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China is imposes anti-sedition law on Hong Kong. Bypasses HK legislature


China is foisting an anti-sedition law on Hong Kong that will change it for ever
Ilaria Maria Sala and Louisa Lim

Fri 22 May 2020 12.26 EDT

Beijing has decided it will bypass the city’s legislature. Hong Kong’s cherished freedoms have never been so imperilled

Beijing’s announcement that it will force through a “national security” law in Hong Kong is, to date, the greatest infringement of China’s promises to the special administrative region. It threatens to undermine all the cherished institutions and rights that distinguish this international city from mainland China. The legislation is designed to prevent “sedition, subversion, secession and treason”, but the manner in which it is being introduced is undercutting Hong Kong’s relative autonomy, its independent judiciary and its legislature.

The issue has always been controversial. In 1989, Beijing became worried by Hong Kong’s support for the pro-democracy movement in China; it requested that the territory draft anti-subversion laws on its own after 1997, when Hong Kong was handed over to China by Britain. Although this is required by article 23 of Hong Kong’s mini-constitution, the Basic Law, it has never been enacted. In 2003, the Hong Kong government tried to introduce the legislation, resulting in street protests of half a million people. This time, following months of bitter protests, Beijing has clearly run out of patience.

 China’s Communist party has shown that it can outplay the protest movement with the very same crash-and-burn strategy
At the opening of the National People’s Congress – delayed by two months because of the global pandemic – the Chinese premier, Li Keqiang, announced that Beijing would impose the legislation on Hong Kong by adding it to an annex of the Basic Law. This bypasses Hong Kong’s legislature, whose procedural gridlock climaxed last week with pro-democracy legislators being carried out by security guards while a pro-Beijing politician was installed as a committee chair. Beijing is effectively taking away Hong Kong’s right to legislate for itself, promulgating laws that will be forced upon the territory.

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Chinese President Xi signs new Hong Kong security law
July 1, 2020, 8:11 am

ANKARA – China’s president on Tuesday signed a decree imposing a controversial new security law on Hong Kong, local media reported.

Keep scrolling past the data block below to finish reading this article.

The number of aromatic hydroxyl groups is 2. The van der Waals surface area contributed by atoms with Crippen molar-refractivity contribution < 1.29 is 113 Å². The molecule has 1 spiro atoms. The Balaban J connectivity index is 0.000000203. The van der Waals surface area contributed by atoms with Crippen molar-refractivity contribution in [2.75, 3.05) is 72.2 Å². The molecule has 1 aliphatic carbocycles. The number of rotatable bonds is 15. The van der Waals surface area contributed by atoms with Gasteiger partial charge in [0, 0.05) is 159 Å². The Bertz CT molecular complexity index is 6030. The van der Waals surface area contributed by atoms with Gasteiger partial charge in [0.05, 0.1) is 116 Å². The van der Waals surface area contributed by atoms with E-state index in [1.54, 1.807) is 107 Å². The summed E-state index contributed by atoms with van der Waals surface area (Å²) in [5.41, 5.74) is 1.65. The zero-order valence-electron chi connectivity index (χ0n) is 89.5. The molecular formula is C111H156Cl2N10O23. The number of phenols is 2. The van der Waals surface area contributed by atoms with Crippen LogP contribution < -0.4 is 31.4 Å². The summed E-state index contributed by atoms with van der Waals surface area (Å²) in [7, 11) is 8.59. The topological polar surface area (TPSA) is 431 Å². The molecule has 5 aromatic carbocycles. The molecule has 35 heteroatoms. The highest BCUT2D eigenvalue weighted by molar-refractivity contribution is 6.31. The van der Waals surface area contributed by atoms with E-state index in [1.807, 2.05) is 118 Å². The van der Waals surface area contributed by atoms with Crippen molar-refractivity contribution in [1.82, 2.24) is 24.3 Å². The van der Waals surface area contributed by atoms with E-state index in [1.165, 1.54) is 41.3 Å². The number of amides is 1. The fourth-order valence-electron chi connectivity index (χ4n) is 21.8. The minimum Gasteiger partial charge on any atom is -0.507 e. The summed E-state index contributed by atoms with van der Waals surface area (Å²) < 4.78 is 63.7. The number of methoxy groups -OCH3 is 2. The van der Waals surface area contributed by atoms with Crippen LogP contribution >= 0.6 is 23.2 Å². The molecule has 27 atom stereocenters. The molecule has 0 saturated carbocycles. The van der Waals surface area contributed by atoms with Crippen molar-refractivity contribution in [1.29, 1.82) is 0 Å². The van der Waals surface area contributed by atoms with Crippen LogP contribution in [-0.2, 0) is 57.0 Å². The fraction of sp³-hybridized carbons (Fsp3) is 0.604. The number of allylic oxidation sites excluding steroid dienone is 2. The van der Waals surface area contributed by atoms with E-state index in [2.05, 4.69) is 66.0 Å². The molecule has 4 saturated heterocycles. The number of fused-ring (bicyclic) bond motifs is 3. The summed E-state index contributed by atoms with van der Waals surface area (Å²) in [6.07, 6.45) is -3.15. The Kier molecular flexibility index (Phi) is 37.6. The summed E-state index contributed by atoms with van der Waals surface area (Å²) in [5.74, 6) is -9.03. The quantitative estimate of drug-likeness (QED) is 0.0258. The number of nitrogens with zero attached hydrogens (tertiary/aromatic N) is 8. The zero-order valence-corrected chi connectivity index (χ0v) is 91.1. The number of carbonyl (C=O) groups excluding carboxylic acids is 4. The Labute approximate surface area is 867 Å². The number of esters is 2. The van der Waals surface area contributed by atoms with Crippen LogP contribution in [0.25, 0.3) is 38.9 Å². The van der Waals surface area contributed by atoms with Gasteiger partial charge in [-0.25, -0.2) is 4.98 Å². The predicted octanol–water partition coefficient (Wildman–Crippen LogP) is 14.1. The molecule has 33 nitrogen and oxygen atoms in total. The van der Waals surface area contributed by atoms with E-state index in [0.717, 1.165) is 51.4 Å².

Xi Jinping signed the decree after the Standing Committee of China’s 13th National People's Congress (NPC), China’s top legislative body, unanimously voted to pass the law earlier today, the daily Global Times reported.

The bill came in the wake of months of protests and what China calls "anti-national" activities last year in the semi-autonomous territory.

The legislation would make it a crime to undermine Beijing's authority in Hong Kong. Hong Kong, which has been under Chinese sovereignty since 1997, witnessed large protests last year against a move to legalize the extradition of accused persons to mainland China.

Ahead of the final approval of the law, the US has vowed to eliminate policy exemptions for Hong Kong, including export controls on dual-use technologies.

The United Kingdom, Australia, and Canada have also expressed deep concern over the law, saying it could be used to stifle dissent.

Beijing rejects the criticism, saying it will not tolerate meddling in its “internal affairs.”

However, Li Zhanshu, chairman of the congress, referring to Hong Kong’s special status, said: “The one country, two systems cause should be steered toward the right direction.”

He emphasized “resolute and effective efforts to safeguard national security and the constitutional order and the order of rule of law in the Hong Kong Special Administrative Region,” Xinhua news reported. (Anadolu)

With Hong Kong crackdown, Xi Jinping signals he’ll pay a high price for power
Jul 2, 2020 6:45 PM EDT

Hong Kong is reeling from the impact of a new national security law imposed by the central government in Beijing. After nearly 25 years of relative freedom, residents are confronting a new reality in the semi-autonomous city. And the change has major implications for U.S. foreign policy. Nick Schifrin talks to Susan Shirk, a top State Department official for Asia during the Clinton administration.

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